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SHIA Newsletter

September - October 2011

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April - May 2011

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February - March 2011

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November - December 2010

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September - October 2010

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April - May 2010

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February- March 2010

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December 2009 - January 2010

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October - November 2009

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SHIA Board and Commitees

If you are interested in joining a neighborhood committee, we need you! There are several opportunities available, depending on the amount of time you have. It’s a great way to meet your neighbors and help continue to make our neighborhood a great place to live. Several SHIA Board positions will be open in June- get involved! Contact us at @

Do You Have a CO Detector?

At some point over the past few years, I must have purchased a Carbon Monoxide (CO) detector, stuck a battery in it and forgot all about it. In January, my daughter had a few friends for a sleep over in the basement. Around midnight they heard an annoying beep. I traced the sound to the CO detector hanging near the furnace room. I assumed the detector just needed a new battery which I replaced then hung it back on the wall. Problem solved!

After ten minutes, the beeping started again so I moved everyone upstairs and called the fire department's non-emergency line to ask for advice. The fire department came, tested for CO and found very high readings of CO coming from my water heater. They stayed over an hour to air out the basement and shut down the gas going to the water heater. They told me that had the kids slept in the basement over night there could have been dire consequences in the morning. The next morning BGE arrived and repaired the problem. Water heaters, furnaces, and all flame burning appliances can cause toxic levels of CO gas to build up in a home if they are not vented properly. A chimney can become blocked at any time which forces the CO to vent into the house.

Thanks to a small detector costing about $35, lives were saved! Every home should have a CO detector and a growing number of states are requiring them. CO is an odorless, colorless gas which kills over 600 people a year. More information can be found at and click on 'Energy Safety.'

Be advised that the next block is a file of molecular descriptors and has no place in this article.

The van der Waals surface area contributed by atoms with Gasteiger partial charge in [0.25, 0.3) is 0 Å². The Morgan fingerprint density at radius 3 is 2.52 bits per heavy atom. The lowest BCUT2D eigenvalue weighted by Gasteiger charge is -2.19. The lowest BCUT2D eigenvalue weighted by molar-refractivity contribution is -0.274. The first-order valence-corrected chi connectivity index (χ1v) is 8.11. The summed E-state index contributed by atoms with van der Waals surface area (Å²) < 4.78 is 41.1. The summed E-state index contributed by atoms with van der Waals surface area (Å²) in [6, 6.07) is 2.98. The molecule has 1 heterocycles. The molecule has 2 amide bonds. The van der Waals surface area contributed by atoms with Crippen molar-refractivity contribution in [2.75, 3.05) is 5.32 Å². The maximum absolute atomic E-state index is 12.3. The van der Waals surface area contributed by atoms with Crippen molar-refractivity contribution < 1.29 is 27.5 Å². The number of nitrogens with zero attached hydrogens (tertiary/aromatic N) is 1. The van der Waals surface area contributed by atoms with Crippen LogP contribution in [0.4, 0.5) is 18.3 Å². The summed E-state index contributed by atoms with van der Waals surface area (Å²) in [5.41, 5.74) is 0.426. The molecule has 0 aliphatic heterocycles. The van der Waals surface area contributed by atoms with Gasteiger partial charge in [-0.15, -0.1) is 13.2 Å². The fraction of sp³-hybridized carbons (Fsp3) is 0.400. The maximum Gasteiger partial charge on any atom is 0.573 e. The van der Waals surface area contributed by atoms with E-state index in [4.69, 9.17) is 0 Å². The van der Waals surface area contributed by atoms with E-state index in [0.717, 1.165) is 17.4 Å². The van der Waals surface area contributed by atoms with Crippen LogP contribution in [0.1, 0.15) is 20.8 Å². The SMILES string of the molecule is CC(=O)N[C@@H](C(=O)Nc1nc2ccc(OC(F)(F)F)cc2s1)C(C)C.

If you have any urgent matters or news pertaining to our neighborhood that you would like to have posted on the Web site, contact us at @

The Towson YMCA Modernization Plan

On Monday, January 12,2008 the YMCA held an informal meeting with a number of residents whose homes immediately surround the Y to discuss the plans for re-development of the Towson YMCA. The CEO of Central Maryland YMCA spoke about the focus to “modernize the Y”. It was revealed that the property around the YMCA, as well as the building itself, will be significantly improved through a capital campaign and a partnership with Baltimore County. Baltimore County, specifically the Department of Parks and Recreation, will purchase part of the land surrounding the YMCA. A field will be built for joint use between the YMCA and the Rec Department. The current building will be replaced with a new, 45,000 sq ft. modern and “green” facility. The site of the old building will be replaced by green space. Significant storm water management, brought to current requirements, is planned for the entire site. Several more meetings are being scheduled to discuss neighborhood concerns. The SHIA Board is currently working to have a representative of the Y attend the next meeting. Information will be made available. If you have any questions, please feel free to contact Nicole Nesbitt at 410-377-9427.

House Numbers and Your Safety

Check your house numbers, especially residents of Dixie Drive, where the numbers are out of order! A resident of Southland Hills was recently informed by the Fire Department that her house number was difficult to locate. Make sure that your house number is visible from the street, and well lit.